The C-Word

The C-word. After Doni’s recent article on the subject of cussing, you might think I mean ‘that’ c-word, but I don’t (yet). These days there’s another big bad c-word in town. You guessed it: coronavirus, or COVID-19 if you prefer. Speaking of cussing I sort of want to call it that f***ing virus for the duration of this column, but I won’t, or I’ll have to PayPal Doni a lot of money for her swear jar (plus, my mom reads my column, so…).

In response to a recent blog post in which I mused about what to write next for ANC, a dear friend (hi, Erika!) suggested an article about coronavirus, and the impact it is having on us, here. At the time my reply was something like, “Eh, I think we’re all so tired of hearing about this, who will want to read even more?” But I’ve realized that this topic isn’t going away anytime soon (oh, that it would!), so rather than ignore the virus-laden elephant in the room, here I am with a few more c-words that I think are relevant right now.

~Coronavirus (obviously): I won’t repeat the things you’re seeing and hearing everywhere about hand-washing, social distancing and sanitizing etc. – you know what to do. I have to say, though, I am terrified of coronavirus. My husband has asthma, COPD and bronchiectasis on top of kidney failure. He is a prime example of an at-risk patient. My worst fear in the first instance is that I will get the virus and pass it on to him. I don’t want to kill the love of my life. I feel this fear deep in my guts; I actually recoil, inwardly, if I think about it too much. This is of course followed closely by the desperate fear that Sem will get it from anyone at all, because he is my life and I don’t want to lose him. He has fought so long and so hard to stay alive in spite of so many health issues, and it seems especially cruel that this particular pandemic is aimed directly at people with respiratory illnesses, like Sem (and probably some of you or your dearest loved ones, too).

~Coping: So how do we all cope? For starters, follow the WHO-recommended things. Don’t believe nonsense. Double-check sources.

~Common sense (okay, two words, but still…): Have to go shopping for groceries? Do so with care (and follow up with all the WHO-recommended things). Don’t buy 734 rolls of toilet paper. Limit travel. Bored, and want to go out with all your pals? Please, just don’t. Get your preferred beverage and Skype your friends, or Facetime them, or whatever – we certainly have plenty of ways to be together virtually, rather than physically. No, it’s not the same, but it’ll do.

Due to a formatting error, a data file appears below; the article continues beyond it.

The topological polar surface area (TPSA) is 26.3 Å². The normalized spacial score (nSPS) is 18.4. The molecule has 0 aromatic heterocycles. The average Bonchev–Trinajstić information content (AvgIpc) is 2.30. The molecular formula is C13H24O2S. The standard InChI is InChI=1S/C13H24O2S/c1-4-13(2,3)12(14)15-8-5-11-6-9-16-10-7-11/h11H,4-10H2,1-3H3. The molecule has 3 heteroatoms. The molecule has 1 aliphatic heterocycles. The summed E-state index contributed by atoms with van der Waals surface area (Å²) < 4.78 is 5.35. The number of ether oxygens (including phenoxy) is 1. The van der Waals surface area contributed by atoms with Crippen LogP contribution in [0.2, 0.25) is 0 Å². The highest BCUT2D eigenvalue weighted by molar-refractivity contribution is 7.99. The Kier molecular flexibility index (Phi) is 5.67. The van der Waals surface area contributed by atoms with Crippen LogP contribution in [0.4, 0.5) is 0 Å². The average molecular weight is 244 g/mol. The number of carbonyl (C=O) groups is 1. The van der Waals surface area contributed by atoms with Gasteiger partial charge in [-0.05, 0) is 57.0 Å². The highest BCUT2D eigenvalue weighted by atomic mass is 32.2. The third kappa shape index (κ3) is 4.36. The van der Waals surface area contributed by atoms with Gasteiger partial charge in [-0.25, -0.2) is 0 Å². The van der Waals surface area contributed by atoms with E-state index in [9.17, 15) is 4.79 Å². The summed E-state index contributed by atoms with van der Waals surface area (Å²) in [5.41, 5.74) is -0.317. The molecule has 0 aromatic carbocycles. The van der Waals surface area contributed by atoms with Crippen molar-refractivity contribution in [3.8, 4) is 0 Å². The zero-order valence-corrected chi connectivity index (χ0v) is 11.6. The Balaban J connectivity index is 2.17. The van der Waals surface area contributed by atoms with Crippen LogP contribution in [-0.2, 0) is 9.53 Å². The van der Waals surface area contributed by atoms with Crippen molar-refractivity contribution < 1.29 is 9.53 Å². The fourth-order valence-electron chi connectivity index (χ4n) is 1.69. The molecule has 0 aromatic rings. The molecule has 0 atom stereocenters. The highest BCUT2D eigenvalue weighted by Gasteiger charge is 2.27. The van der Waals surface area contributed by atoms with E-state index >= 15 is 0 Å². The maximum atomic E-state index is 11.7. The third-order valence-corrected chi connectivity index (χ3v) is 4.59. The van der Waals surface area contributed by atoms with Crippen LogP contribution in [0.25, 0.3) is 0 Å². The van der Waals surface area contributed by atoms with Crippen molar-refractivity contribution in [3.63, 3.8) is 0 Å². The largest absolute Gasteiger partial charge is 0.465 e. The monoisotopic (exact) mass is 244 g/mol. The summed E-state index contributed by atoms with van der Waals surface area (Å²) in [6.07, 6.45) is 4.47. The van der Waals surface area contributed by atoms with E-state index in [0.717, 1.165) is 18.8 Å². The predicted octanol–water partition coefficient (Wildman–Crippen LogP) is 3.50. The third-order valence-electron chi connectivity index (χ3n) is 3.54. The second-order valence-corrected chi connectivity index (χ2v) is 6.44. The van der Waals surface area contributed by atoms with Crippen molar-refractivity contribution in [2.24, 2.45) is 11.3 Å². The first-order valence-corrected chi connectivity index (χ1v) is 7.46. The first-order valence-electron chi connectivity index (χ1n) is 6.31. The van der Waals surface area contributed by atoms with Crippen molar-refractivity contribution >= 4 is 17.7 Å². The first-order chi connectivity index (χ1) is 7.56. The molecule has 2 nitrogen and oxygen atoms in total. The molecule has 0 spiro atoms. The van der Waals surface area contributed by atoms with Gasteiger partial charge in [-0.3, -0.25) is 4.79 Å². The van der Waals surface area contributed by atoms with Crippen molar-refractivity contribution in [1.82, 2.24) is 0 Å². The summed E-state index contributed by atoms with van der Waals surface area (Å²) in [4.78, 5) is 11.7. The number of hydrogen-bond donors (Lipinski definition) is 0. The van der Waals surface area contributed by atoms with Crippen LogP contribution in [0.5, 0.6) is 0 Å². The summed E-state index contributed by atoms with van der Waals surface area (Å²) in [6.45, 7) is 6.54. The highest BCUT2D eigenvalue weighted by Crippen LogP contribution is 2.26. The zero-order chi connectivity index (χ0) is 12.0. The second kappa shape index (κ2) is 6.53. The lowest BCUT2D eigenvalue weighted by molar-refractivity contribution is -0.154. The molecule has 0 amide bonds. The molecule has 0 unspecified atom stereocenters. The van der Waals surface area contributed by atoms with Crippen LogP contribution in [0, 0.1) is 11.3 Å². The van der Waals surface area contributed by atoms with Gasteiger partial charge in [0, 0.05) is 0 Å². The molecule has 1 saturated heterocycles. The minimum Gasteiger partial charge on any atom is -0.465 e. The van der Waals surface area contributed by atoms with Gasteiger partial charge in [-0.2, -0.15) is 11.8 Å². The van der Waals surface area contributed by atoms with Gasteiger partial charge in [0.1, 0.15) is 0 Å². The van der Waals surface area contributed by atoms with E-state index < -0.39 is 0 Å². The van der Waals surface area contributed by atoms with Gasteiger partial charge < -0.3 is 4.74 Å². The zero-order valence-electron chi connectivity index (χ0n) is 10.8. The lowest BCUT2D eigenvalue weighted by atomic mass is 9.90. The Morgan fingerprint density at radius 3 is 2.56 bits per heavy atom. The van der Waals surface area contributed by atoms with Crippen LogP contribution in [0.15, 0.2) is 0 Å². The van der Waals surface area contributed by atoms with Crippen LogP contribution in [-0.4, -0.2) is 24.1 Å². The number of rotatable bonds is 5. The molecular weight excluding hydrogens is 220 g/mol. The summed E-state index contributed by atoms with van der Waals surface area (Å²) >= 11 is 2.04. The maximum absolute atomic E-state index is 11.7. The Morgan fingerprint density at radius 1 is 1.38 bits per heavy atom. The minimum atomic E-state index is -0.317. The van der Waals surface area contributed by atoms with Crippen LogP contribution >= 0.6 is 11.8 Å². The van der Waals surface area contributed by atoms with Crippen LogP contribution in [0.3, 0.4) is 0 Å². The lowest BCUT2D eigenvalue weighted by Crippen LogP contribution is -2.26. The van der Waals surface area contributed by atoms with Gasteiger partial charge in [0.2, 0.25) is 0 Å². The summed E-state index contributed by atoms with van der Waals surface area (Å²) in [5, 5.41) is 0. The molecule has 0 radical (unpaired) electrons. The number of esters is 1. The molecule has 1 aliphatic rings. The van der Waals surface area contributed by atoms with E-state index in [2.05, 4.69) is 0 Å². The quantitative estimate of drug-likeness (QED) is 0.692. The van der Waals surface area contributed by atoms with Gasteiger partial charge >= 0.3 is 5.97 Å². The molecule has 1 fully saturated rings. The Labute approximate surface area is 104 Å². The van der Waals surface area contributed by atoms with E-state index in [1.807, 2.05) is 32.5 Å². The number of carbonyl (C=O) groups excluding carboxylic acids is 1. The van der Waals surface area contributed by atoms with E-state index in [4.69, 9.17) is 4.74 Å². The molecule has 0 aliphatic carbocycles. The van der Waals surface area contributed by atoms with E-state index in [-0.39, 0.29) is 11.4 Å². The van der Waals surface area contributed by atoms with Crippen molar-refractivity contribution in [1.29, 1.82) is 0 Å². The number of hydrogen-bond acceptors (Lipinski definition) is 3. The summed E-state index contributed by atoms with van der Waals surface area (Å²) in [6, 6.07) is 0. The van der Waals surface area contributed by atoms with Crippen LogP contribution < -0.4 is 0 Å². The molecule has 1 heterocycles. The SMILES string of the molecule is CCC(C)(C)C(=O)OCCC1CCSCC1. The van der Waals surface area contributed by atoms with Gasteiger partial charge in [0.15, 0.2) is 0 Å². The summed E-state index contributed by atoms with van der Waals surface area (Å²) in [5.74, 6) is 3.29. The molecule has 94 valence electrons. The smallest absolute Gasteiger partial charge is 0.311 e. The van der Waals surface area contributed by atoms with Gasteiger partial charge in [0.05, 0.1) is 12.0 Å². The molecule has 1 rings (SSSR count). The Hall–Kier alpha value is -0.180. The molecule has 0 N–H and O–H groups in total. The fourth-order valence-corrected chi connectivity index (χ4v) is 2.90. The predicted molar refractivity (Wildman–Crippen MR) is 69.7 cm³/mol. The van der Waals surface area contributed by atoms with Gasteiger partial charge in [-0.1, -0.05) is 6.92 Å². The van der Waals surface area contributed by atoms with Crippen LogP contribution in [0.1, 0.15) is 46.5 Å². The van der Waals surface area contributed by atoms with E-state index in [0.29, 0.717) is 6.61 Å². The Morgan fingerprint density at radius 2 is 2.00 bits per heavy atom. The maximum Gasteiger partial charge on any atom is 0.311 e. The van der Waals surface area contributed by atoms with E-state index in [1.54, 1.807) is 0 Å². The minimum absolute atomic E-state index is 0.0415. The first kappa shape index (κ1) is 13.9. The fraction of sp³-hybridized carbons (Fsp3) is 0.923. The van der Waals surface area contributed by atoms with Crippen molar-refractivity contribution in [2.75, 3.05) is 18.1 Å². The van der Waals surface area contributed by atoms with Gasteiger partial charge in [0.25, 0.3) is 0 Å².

~Calm: How to be calm, when it feels like an invisible, invincible foe is rapidly charging to surround and attack us all? (Or is it just me who feels this way?) I wish I could address this one better. I think about COVID-19 just about every waking moment, and some of the sleeping ones, too. But I’m trying to find ways to distract myself. I’m immersing myself in books, but there are also some really cool things happening online, especially useful if you are self-isolating and/or keeping socially distant. You might have seen these already, but the Metropolitan Opera will be streaming operas for free and there are museums which have provided virtual tours so you can always get a little more of another c-word: culture! (Have any more great links? Please share them in comments!)

~Community: I saw this notice posted today on the Facebook page of our former village: “Community Transport are putting plans in place to help the over 70s if they have to self-isolate. We will have a contact number for them to call and we will deliver what they need (…) as we need to work together to look after our elderly. This will be a free service, so let us help you.” I got kind of teary-eyed when I saw that, and wished fervently that we still lived there because that’s just how lovely they can be. But a few minutes later I spotted a notice on one of the community sites for our town, about a new Facebook page set up specifically for the same thing: getting supplies to vulnerable folks in this area. The response was immediate, with people volunteering to do shopping for others, to bring hot meals if needed, or to just check up on folks. I was wrong about this town; there’s still a lot of heart in it.

Sheep, socially distancing themselves.

~C-words (yes, THAT c-word); see also: con-artists, charlatans: Because of course no disaster is complete without those jerks who will do their utmost to exploit people who are afraid, alone, and vulnerable. You know they’ll find a way, if they haven’t already. Help anyone you know who is vulnerable not to fall for scams, even if it’s to ask them to check with you first, if they are offered unsolicited help from strangers.

~Call: Feeling isolated, whether you’re self-isolating or your family/friends are doing so? Call. These days we’re all so used to texting and emailing that it might feel kind of weird to call someone up for an actual chat. Make a cup of something nice, sit back, and have a good old-fashioned ‘blether’ as they would say here. Maybe try not to focus solely on coronavirus fears even if it means setting a time limit. “Let’s give ourselves ten minutes to freak out a little bit about the virus but then let’s talk about other things,” is one way to go (I plan to implement this soon with my twice-weekly calls to my Mama, who probably already gets tired of my desperate keening about our already-dominated-by-health-woes life, and doesn’t need me to add endless virus-fears to the list). Before Sem and I got married, when we had to spend long months on opposite sides of the ocean, we played Battleship online with much trash-talk and laughter throughout. There are ways to spend time with someone that don’t have to involve being face to face, thanks to the phone and internet!